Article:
Artificial intelligence (AI) has become an increasingly popular tool for drug companies discovering and designing new therapies. According to analysis by Deloitte, the AI market in drug discovery is expected to grow from $159.8m in 2018 to $2.9bn by 2025.

Of the almost 180 start-ups involved in AI-assisted drug discovery in 2019, 40% were working on repurposing existing drugs or generating novel drug candidates using AI, machine learning, and automation.

AI-enabled drug design company Valence Discovery, formerly InVivo AI, was founded in 2018. Since its rebrand last month, the company has announced a series of impressive drug discovery and design partnerships, with the aim of making advanced technology accessible to R&D organisations of all sizes.

“The overarching mission of Valence is really to empower drug discovery scientists with the latest advances in AI-enabled design,” says CEO Daniel Cohen. “And that’s not just faster, cheaper drug discovery, but it’s also about unlocking novel therapeutics space so that we can now address what were previously intractable problems using these AI methods.”

Valence’s academic origins

Valence has its origins at Canadian AI research institute Mila, where the company’s founding team focused on developing deep learning tools for drug discovery and design during their PhD studies.

“What we’re trying to accomplish is the very rapid and cost-effective design of high-quality drug candidates that are optimised for a broad range of potency, selectivity, safety, DMPK [drug metabolism and pharmacokinetics] parameters that are relevant to whatever particular drug discovery programme we’re working on,” Cohen explains.

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Pharma and biotech companies have been using AI tools to make sense of big data for some time, but what makes Valence’s technology unique is that it’s centred around ‘few-shot learning’ – that is, developing a learning model using very little training data – and finding value in small, noisy datasets.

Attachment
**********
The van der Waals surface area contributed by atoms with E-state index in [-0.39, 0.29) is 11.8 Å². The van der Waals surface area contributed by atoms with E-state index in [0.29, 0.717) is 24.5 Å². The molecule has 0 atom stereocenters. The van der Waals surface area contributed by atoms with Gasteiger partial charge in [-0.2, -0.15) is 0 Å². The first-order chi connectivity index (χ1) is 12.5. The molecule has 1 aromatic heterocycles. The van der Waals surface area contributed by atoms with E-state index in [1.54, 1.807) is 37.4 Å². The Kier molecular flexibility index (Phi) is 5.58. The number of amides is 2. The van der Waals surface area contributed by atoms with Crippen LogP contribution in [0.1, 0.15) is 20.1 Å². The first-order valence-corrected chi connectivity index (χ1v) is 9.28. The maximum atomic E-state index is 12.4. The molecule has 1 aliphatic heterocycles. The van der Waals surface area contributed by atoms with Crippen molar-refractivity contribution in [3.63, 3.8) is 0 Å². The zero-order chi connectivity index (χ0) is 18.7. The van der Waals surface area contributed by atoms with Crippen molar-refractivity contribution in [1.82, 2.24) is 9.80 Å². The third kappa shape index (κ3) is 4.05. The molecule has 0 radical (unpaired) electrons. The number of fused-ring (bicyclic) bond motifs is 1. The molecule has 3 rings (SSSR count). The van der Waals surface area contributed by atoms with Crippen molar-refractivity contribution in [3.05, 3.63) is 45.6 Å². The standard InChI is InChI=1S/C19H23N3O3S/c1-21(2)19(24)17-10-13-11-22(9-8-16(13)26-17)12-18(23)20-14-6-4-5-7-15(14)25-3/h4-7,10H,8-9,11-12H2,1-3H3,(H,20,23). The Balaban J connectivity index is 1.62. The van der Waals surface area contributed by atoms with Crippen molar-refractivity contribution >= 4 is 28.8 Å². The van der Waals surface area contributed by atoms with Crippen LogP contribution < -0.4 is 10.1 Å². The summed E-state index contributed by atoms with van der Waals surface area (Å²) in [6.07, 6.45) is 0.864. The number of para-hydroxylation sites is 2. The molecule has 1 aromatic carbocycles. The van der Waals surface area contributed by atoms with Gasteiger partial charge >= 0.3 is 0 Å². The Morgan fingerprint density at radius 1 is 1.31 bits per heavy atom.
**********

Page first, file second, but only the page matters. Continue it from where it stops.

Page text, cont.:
For targets and indications that have already been extensively researched, there will be large amounts of pre-existing data to use. Companies looking to develop and design novel therapeutic approaches, however, will be working with very limited information. While small data holds the potential for novel therapies in areas of high unmet need, drug discovery teams must be able to effectively work with sparse datasets – and this is precisely what Valence’s technology aims to achieve.

“If we want to move into novel target spaces, or novel chemical areas where we have inherently little pre-existing data, we need entirely new classes of deep learning methods built specifically for low-data environments,” Cohen says. “And that’s what few-shot learning allows us to do for our partners.”